For the last six years I have also brainstormed at length with members of Craig Fox's group of decision theorists to give advice to Democrats.  These theorists, hailed as a "Dream Team" in The New York Times, met with fundraising and GOTV officials who asked them about motivation and framing.  I signed a nondisclosure agreement so I cannot discuss their specific insights, but I do believe that they made a significant contribution to Obama's campaign.  

My prior book, The Reasoning Voter, is based on the work of many of these decision theorists, so as a political scientist with extensive campaign experience I was a useful sounding board when they discussed messaging.  For example, I nudged the theorists to give more consideration to predictable Republican counterattacks.  

I've always adhered to the principle that outsiders can only be helpful if they don't claim credit.  After all, there are always so many old hands, experts, VIPS etc. chiming in, that it is never clear whose suggestions mattered anyway.  

Did my modesty cross the line from realism to deception?  The praise I've received for being part of a Dream Team of great decision theorists is excessive.  I feel the doubts are too.  

This rings true to me. More to come from Popkin soon, especially on the Republicans' attempts to figure out where they go next.

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James Fallows is a national correspondent for The Atlantic and has written for the magazine since the late 1970s. He has reported extensively from outside the United States and once worked as President Carter's chief speechwriter. His latest book is China Airborne. More

James Fallows is based in Washington as a national correspondent for The Atlantic. He has worked for the magazine for nearly 30 years and in that time has also lived in Seattle, Berkeley, Austin, Tokyo, Kuala Lumpur, Shanghai, and Beijing. He was raised in Redlands, California, received his undergraduate degree in American history and literature from Harvard, and received a graduate degree in economics from Oxford as a Rhodes scholar. In addition to working for The Atlantic, he has spent two years as chief White House speechwriter for Jimmy Carter, two years as the editor of US News & World Report, and six months as a program designer at Microsoft. He is an instrument-rated private pilot. He is also now the chair in U.S. media at the U.S. Studies Centre at the University of Sydney, in Australia.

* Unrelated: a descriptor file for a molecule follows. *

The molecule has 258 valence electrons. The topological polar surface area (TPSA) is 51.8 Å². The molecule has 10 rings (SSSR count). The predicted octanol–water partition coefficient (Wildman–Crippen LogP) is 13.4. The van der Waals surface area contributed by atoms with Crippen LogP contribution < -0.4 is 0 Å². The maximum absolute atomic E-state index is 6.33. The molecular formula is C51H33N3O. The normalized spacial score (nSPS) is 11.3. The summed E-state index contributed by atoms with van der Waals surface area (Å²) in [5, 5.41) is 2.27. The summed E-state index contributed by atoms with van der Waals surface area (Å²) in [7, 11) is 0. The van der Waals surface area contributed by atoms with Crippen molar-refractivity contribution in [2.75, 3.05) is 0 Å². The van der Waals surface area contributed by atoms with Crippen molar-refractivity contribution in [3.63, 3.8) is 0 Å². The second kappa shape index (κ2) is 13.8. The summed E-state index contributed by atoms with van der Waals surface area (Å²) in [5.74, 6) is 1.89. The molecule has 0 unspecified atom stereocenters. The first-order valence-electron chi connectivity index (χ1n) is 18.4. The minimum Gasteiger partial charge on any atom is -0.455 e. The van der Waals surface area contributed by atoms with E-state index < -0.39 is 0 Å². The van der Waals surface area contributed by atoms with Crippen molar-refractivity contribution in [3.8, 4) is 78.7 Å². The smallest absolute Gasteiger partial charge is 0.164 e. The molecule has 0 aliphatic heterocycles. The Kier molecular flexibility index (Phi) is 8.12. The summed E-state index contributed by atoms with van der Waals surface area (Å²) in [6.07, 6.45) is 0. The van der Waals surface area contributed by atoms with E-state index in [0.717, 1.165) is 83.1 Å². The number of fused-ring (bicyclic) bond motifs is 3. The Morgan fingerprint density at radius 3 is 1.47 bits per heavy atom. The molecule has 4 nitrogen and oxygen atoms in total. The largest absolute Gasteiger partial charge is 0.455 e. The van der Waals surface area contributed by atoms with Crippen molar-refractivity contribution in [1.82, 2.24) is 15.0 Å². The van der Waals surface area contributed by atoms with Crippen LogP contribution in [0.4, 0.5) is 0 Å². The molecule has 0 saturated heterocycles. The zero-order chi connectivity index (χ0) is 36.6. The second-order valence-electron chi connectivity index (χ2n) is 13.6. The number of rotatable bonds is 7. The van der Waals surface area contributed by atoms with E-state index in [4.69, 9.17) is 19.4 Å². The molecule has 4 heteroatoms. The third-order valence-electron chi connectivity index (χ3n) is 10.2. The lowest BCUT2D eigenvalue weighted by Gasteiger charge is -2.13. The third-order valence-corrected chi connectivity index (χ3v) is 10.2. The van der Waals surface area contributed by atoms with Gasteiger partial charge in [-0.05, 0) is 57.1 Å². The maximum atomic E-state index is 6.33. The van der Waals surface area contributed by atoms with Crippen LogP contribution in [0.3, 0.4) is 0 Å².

Fallows has been a finalist for the National Magazine Award five times and has won once; he has also won the American Book Award for nonfiction and a N.Y. Emmy award for the documentary series Doing Business in China. He was the founding chairman of the New America Foundation. His recent books Blind Into Baghdad (2006) and Postcards From Tomorrow Square (2009) are based on his writings for The Atlantic. His latest book is China Airborne. He is married to Deborah Fallows, author of the recent book Dreaming in Chinese. They have two married sons.

Fallows welcomes and frequently quotes from reader mail sent via the "Email" button below. Unless you specify otherwise, we consider any incoming mail available for possible quotation -- but not with the sender's real name unless you explicitly state that it may be used. If you are wondering why Fallows does not use a "Comments" field below his posts, please see previous explanations here and here.